Stripping Columns: Summary
The answers to the ConcepTests are given below and will open in a separate window.
Key points from this module:
- A stripping column is usually modeled at steady state.
- Henry’s law can be used to relate the gas concentration to the amount absorbed for the solute when absorbed concentrations are low.
- The number of stages in a stripping column decreases as:
- the temperature increases (for most gases, stripping decreases as temperature increases).
- the pressure decreases.
- the gas flow rate increases.
- On a y-x diagram (solute concentration in gas phase vs. solute concentration in liquid phase) for stripping,
- the slope of the equilibrium line is the Henry’s law constant, which has units of atm in this module.
- the operating line is below the equilibrium line.
- the slope of the operating line is L/V, where L is the liquid molar flow rate and V is the gas molar flow rate.
- the top of the column is at the top of the diagram.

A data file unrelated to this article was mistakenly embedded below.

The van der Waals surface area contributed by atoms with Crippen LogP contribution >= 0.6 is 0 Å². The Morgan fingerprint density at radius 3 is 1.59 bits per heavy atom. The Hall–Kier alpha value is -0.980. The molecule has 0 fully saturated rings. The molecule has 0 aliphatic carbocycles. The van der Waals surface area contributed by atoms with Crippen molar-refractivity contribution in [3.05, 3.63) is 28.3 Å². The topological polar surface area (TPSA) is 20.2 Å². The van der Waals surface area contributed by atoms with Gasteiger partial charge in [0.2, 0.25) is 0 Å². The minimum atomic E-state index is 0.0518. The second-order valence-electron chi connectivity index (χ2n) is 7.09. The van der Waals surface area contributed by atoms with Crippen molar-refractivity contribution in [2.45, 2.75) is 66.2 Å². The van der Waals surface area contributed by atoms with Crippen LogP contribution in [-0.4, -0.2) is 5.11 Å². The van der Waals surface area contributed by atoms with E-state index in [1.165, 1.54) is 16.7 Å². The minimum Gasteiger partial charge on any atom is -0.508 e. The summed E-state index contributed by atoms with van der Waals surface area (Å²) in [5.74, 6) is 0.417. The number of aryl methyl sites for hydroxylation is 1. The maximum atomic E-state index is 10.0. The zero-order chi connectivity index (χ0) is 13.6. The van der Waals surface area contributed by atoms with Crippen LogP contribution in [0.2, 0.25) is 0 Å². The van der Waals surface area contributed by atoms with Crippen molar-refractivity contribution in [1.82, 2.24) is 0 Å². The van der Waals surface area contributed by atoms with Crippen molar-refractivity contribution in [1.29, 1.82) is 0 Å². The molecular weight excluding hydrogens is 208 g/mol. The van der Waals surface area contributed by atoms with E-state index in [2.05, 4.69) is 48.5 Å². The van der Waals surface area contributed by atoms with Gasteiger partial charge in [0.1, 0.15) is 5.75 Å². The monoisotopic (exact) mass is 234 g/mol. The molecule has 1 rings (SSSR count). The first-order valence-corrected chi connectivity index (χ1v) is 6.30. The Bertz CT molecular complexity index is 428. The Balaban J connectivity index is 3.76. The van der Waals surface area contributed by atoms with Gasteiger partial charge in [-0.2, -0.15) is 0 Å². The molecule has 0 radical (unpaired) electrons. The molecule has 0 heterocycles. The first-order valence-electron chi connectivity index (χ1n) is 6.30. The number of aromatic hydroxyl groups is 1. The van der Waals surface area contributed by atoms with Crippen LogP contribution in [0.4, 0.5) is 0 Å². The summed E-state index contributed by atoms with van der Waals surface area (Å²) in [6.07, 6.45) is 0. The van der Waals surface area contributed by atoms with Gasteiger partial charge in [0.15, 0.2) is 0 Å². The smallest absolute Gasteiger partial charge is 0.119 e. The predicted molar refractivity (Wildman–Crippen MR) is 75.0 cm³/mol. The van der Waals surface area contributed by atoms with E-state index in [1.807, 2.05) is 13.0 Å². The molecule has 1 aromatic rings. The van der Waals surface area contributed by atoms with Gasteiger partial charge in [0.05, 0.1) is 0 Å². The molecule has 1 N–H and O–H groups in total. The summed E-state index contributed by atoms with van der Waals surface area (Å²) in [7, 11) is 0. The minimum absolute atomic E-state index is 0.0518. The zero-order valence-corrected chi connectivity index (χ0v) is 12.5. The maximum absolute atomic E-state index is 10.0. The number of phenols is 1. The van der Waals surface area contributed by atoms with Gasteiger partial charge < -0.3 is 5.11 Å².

- The liquid stream in an absorption column flows down the column and its molar flow rate is much larger than the gas molar flow rate (the gas flows up).
- For a desired separation in an absorption column at a given temperature and pressure and gas low rate, a minimum liquid flow rate is required; otherwise an infinite number of stages is required.
- The liquid and gas streams leaving a stage in an absorption column are assumed in equilibrium.
From studying this module, you should now be able to:
- Carry out mass balances on a stripping column.
- Determine the number of stages needed to carry out a process to remove an impurity (solute) from a liquid stream by mass transfer to a gas stream.
- Explain how changing pressure and temperature affect absorption/desorption and the number of stages needed for separations.
- Explain where the solute concentrations are high and where they are low in a stripping column.
Prepared by John L. Falconer, Department of Chemical and Biological Engineering, University of Colorado Boulder.